I'll often start a session by searching for phrases like "What to do in London". This almost always returns a bunch of the usual "top 10 things to do in London" websites. I'd check out a couple of those websites. These "top 10 lists" usually cover a whole variety of different types of tourist attraction so I'd cherry pick only those that I'm actually likely to find interesting. These are going to be the default "touristy" things, like the Tower of London and the London Eye. No surprises here. I'd start building a list in my ideas document of potential places I could visit. At this stage, literally just a bullet list of tourist attraction names

I'd also keep looking further down the search results for more quirky websites. You'll probably find a fair few travel articles like "My trip to London" or "24 hours in London" and websites along the lines of "unusual things to do in London" or "off the beaten path in London" which can be interesting to flick through. All the time I'm updating the bullet point list of places I could visit in my ideas document.

Things start to get a little bit more interesting when you start narrowing down the searches for the things you're interested in like "museums in London", "Castles in Bavaria", "Hiking trails" Eiger, "Best Nightclubs in London". This is going to give you a lot more specific results. You'll still get a lot of the usual touristy stuff but I find that if you keep playing around with the words you search for and looking further down the search results, you'll find the less touristy places.

Once I'd got a fair few places in my potentials bullet point list, I'll review the list, re-order them, perhaps delete some and then start picking out the most promising ones for more detailed research.

One thing you can do is search for the place name but append "review" to the end, e.g. "London Dungeon Review" and see what people are saying about a place. The trick is never to reply on a single source of information. Of course the London Dungeon website is going to say it's awesome. See what other people think. Fleshing out the place details in the ideas document with notes, links to web sites or cut n pasted text and images. I would also go directly to Trip Advisor or Google maps and search for reviews.

Official tourist information websites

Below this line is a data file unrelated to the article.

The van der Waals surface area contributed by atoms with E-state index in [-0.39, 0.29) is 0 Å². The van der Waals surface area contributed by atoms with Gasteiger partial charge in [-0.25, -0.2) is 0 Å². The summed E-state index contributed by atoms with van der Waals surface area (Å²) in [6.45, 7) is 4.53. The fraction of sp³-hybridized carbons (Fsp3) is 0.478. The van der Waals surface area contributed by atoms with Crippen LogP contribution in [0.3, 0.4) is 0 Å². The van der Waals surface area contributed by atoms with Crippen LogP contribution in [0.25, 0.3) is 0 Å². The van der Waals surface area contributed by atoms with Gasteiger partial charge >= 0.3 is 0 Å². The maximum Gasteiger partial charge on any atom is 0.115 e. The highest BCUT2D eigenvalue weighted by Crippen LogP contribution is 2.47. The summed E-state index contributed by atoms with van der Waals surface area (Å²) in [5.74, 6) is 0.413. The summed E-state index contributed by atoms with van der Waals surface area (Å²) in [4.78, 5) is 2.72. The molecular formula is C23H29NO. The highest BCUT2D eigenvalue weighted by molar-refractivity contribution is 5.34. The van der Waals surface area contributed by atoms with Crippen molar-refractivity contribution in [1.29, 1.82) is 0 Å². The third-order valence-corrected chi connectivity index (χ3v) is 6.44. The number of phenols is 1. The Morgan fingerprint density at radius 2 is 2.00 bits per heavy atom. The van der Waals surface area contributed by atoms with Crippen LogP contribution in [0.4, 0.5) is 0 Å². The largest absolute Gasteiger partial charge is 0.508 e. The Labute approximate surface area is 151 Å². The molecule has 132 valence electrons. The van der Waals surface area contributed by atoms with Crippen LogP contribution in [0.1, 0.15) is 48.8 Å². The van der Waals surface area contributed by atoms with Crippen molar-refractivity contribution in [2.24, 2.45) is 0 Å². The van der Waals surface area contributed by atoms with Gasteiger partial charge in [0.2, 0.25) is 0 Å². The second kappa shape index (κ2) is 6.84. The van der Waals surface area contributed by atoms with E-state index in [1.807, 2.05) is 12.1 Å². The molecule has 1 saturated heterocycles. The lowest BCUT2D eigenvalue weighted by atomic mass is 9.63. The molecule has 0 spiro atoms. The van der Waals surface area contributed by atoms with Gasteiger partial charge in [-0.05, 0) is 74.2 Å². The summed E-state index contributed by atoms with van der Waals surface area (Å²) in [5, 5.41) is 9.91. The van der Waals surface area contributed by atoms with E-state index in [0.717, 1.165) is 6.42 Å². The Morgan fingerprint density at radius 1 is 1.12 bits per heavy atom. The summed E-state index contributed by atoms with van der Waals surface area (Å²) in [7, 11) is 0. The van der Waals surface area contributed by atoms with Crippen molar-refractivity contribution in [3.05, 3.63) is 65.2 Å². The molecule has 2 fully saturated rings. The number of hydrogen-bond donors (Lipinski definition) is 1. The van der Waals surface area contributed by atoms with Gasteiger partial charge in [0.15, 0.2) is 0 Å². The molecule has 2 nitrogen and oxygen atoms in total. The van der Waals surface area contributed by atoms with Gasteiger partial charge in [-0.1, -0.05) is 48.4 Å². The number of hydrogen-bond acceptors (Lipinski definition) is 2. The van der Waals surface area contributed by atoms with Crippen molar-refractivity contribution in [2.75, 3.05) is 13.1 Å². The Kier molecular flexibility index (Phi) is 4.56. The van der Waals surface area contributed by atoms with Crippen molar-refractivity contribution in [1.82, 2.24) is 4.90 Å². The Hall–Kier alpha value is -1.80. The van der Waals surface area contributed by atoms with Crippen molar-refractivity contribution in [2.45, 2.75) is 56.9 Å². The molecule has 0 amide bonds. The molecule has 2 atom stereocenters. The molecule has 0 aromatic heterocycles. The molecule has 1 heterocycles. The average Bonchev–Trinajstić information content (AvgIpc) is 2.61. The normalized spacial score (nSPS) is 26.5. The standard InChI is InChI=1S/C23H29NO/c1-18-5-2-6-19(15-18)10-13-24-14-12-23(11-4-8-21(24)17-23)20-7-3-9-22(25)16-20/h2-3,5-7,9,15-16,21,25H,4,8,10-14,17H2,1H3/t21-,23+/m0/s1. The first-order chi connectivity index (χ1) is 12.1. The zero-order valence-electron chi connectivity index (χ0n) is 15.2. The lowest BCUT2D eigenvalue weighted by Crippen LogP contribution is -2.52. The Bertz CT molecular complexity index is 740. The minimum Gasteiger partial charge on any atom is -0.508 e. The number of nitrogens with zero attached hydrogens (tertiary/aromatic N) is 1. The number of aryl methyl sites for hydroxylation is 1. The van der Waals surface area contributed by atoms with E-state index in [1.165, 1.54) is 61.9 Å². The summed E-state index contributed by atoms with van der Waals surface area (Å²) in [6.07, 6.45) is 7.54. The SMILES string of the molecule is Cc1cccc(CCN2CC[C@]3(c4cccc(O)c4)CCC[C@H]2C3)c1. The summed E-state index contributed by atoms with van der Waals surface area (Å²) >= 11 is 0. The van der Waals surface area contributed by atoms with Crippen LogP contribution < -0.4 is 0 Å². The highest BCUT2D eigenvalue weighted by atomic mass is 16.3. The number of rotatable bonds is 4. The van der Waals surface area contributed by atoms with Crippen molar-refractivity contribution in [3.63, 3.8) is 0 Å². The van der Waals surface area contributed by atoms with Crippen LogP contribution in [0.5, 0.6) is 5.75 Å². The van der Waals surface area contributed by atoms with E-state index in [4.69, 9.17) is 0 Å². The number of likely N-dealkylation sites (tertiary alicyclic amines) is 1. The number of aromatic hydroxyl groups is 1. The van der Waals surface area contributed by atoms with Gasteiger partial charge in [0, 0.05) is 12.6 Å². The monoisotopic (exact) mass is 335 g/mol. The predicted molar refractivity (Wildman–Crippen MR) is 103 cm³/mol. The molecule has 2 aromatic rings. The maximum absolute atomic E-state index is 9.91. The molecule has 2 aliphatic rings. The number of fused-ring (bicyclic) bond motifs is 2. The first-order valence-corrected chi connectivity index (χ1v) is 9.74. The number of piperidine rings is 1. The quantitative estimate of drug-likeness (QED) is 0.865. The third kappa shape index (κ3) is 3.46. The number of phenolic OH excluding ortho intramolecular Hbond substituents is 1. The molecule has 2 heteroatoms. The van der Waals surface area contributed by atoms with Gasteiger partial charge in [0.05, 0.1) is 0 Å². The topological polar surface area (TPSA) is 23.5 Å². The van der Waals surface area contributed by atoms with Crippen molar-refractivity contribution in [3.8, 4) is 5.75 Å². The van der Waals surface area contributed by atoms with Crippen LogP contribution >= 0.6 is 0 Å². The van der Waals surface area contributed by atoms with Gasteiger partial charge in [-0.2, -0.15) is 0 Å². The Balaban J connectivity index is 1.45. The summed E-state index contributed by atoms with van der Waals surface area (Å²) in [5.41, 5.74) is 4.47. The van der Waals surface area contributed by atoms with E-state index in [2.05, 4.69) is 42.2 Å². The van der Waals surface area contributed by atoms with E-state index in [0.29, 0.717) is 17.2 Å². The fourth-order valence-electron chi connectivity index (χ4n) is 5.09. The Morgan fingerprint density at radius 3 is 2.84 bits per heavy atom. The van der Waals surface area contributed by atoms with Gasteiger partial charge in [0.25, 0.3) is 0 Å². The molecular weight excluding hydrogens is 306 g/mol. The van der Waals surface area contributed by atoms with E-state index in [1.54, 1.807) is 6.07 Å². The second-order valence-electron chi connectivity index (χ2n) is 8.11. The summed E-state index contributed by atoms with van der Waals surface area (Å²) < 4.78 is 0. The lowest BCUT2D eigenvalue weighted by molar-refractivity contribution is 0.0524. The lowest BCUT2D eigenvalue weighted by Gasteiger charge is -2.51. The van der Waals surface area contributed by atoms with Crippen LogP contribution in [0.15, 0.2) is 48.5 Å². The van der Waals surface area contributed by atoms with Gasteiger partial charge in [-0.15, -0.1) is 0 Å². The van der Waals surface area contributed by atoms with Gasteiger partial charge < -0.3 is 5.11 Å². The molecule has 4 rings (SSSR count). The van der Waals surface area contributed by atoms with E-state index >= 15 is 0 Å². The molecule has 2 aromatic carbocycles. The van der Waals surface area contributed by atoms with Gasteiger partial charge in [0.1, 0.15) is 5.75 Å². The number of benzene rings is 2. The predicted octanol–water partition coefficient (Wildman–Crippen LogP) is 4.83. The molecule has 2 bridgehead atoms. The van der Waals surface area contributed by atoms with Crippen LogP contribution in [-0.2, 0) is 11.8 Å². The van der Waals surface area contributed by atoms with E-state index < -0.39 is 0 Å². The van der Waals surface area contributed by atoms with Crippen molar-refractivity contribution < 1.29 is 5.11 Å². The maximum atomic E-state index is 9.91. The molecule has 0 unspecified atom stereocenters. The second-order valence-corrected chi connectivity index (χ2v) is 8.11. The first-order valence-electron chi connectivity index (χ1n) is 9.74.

Official tourist information websites often come up in the search results. You'd think they'd be ideal but they can be a bit hit and miss. Often the worst ones look fantastic but the information is so poorly presented and organised that you can't actually find anything useful. Many times I found myself flicking through one of these websites and not coming out with any good suggestions of places to go.

One tourist information website for a region in the UK had some absolutely stunning landscape photographs in the background of it's main page. Wouldn't it be great to go to those places. Did it tell you where they actually were? No. But it credited the photographer that took them.

Bear in mind that these websites exist to promote their area so everything will be shown in a good light. Those Hotels they promote are probably paying to be on the website. I'm not necessarily saying there's anything wrong with them. Just that there are far better websites for finding Hotels.

Travel articles

You'll probably get loads of travel articles coming up in your search results. They're also a bit hit and miss but for slightly different reasons. There are a couple of things that I personally think about when reading a travel article.

Firstly, that we are all different. By which I mean we don't all enjoy the same things. Some things are subjective. I've certainly been to places off the back of travel article reviews that haven't lived up to my expectations.

Perhaps sometimes people like to big up places to make their articles sound more exciting. Where absolutely everything about a place is awesome. You have to wonder about the motivation of an author that thinks absolutely everything is amazing.

Also, that many travel writers do it for a living. Nothing wrong with that. Who wouldn't want to get paid to go on holiday! But you have wonder if it affects their independence. Does having to output a constant stream of articles affect their ability to think from the average holiday makers point of view? Does it affect the quality of their output? Who's paying for the article? Are they being sponsored to promote certain places or products? If you're getting free accommodation, are you really likely to give a balanced review? All things to consider.

As I've already said, I believe getting multiple sources of information is important. Travel articles are just one source which I'll usually back it up with further research, especially reviews from real people on Trip Advisor and Google Maps.

Trip Advisor

The Trip Advisor website has a lot of great information on it. I think the way that the ratings and reviews work is great. The reviews especially are a great way to find out what other holiday makers think of destinations, tourist attractions and hotels.

When I'm researching a place, I like to scan through the reviews on TripAdvisor, looking at both the good and bad ratings and read why people gave that rating. It's here that you're likely to find red flags. If a place has several hundred reviews and an average 4.5 out of 5 stars then it's probably going to be pretty good.